Utrecht SA forges ties with Utrecht Netherlands

PICTURED, left to right, are MPAC chairperson Inus Dekker, deputy mayor Funonjani Chongo and mayor Mzwakhe Buthelezi. | Supplied

PICTURED, left to right, are MPAC chairperson Inus Dekker, deputy mayor Funonjani Chongo and mayor Mzwakhe Buthelezi. | Supplied

Published Feb 19, 2024


Durban — In an effort to revive Utrecht town and boost the local economy, Emadlangeni Local Municipality in the north-west of KwaZulu-Natal has forged ties with Utrecht City in the Netherlands.

The tiny town at the foot of the hill between Newcastle and the border of Mpumalanga province was named by the Dutch settlers in keeping with the memory of their city back home in The Netherlands. When you enter the town, you can see symbols of Dutch sandstone buildings.

Mayor Mzwakhe Buthelezi announced that his municipality has forged ties with Utrecht City in The Netherlands and there are exchange programmes that will benefit the town, especially in the tourism sector.

The mayor said the town already benefits from the annual gathering of Utrecht City citizens from The Netherlands who always come back to the town for a spiritual reconnection with their ancestors. This year’s event will take place on March 1.

“Now that we have managed to turn things around, which resulted in our first clean audit after many years, our focus is to revive the town and boost the local economy.

“Our economic driver is tourism, so with the ties we are forging with Utrecht City of The Netherlands, we are trying to draw more tourists to our town,” said the mayor.

As part of the town revival plan, the mayor said the council has set aside R9.5 million for the refurbishment of Balele Game Park, which will boost tourism. The R9.5m grant was reinstated by the Economic Development, Tourism and Environmental Affairs Department because of the successful turnaround strategy under mayor Buthelezi.

The IFP-led coalition under Buthelezi as mayor has been accredited for turning the corner in the municipality since taking over from the ANC in 2021.

Buthelezi said under the previous leadership, the municipality collapsed and was placed under administration. For too long, he said, the community endured the burden of dysfunctionality, facing strategic and operational malfunctions that impeded the municipality’s ability to deliver essential services.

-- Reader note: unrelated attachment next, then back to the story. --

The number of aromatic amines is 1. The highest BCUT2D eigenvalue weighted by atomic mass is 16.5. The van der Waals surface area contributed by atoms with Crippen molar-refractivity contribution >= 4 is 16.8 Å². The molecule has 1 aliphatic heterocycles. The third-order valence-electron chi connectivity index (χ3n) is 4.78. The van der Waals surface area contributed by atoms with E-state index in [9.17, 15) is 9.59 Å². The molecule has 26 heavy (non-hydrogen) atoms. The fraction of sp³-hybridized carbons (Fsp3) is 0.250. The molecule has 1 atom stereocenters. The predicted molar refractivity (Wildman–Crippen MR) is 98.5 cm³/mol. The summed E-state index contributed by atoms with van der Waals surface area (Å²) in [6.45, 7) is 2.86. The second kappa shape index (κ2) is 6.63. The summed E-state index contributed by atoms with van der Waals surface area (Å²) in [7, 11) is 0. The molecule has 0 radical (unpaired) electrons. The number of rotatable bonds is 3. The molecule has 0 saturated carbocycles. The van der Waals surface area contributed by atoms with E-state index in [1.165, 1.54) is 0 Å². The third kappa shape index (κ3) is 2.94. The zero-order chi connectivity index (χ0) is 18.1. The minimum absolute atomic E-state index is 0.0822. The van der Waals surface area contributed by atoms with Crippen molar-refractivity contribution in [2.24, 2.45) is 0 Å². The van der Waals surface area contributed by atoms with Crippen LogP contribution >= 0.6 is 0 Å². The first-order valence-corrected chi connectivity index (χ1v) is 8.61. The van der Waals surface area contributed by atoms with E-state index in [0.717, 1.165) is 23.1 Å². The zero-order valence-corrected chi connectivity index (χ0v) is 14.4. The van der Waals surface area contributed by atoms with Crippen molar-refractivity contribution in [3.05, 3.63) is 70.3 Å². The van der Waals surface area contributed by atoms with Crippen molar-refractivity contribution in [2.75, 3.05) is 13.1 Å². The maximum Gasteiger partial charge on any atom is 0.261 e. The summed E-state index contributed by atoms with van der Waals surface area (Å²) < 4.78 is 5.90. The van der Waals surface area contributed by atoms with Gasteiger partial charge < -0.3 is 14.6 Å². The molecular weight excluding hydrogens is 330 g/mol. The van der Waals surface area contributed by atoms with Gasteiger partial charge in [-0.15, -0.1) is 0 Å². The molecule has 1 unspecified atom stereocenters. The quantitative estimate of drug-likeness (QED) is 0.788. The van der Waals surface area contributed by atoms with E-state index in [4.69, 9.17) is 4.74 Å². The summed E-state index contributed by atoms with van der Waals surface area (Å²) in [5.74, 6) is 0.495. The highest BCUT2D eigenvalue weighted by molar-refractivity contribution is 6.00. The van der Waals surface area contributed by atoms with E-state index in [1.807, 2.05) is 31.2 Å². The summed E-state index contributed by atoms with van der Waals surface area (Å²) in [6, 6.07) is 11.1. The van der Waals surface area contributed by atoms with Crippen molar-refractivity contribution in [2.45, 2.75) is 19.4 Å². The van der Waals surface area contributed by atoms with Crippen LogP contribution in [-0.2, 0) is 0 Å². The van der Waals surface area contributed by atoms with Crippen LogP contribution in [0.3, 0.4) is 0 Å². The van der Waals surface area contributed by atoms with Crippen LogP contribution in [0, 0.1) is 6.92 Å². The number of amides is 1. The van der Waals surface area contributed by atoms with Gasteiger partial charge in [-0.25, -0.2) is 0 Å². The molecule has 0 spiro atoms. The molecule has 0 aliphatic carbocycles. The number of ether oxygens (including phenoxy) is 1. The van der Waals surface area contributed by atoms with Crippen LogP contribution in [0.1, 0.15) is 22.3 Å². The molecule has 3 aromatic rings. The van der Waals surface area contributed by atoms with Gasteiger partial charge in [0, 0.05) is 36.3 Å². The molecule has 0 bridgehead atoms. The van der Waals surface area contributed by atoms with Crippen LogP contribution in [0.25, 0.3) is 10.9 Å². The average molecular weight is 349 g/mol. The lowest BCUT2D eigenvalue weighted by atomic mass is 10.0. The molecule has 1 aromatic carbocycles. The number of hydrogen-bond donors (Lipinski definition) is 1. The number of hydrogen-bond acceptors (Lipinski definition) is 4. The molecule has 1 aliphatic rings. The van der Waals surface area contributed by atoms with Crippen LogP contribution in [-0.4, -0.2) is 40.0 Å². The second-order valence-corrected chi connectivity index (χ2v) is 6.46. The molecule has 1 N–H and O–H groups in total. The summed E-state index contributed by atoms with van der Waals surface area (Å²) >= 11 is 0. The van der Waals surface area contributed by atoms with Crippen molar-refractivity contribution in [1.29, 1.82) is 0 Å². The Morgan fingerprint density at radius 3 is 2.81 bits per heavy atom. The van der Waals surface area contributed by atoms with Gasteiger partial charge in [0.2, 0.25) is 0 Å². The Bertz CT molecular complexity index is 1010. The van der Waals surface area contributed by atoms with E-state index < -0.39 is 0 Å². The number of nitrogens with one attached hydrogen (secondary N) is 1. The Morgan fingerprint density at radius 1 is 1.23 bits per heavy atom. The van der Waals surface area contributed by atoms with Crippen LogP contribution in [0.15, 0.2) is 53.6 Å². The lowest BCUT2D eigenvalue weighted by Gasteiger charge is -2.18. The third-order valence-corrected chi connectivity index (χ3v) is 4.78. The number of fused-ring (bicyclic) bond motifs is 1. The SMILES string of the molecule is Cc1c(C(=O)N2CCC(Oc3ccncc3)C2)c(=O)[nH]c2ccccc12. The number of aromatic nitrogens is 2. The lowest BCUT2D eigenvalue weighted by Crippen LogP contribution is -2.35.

“Governance structures faltered, administrative stability wavered, and the repercussions were felt deeply in our community as service delivery suffered. Grant funders withdrew their support, exacerbating the strain on our municipality and leaving our citizens in dire need. Yet, in the face of adversity, we refused to succumb to despair.

“With a shared vision, the municipality across departments, embarked on a journey of renewal and revitalisation. We committed ourselves to restoring functionality to our governance structures, ensuring compliance with legislative obligations and fostering a culture of accountability and transparency. Dare I say, it was not an easy journey but one that had to happen … and it did,” said the mayor.

He also announced that since the new council took over, it has finished many projects that were left unfinished by the previous leadership. The municipality’s successful turnaround strategy has resulted in the withdrawal of the administrator by the Department of Co-operative Governance and Traditional Affairs (Cogta).

The municipality also shone at Cogta’s Municipal Excellence Awards scooping three awards – second Best Performing Municipality on Expanded Public Works Programme, second Best Local Municipality Community Programme and third Best Ward Committees In Terms of Functionality.

The 45 000-population municipality has only 11 seats. The IFP and ANC both have four seats, while the EFF, DA and NFP have one each. Despite the NFP’s working relationship with the ANC in the province, its councillor chose to work with the IFP and the DA to govern the municipality.

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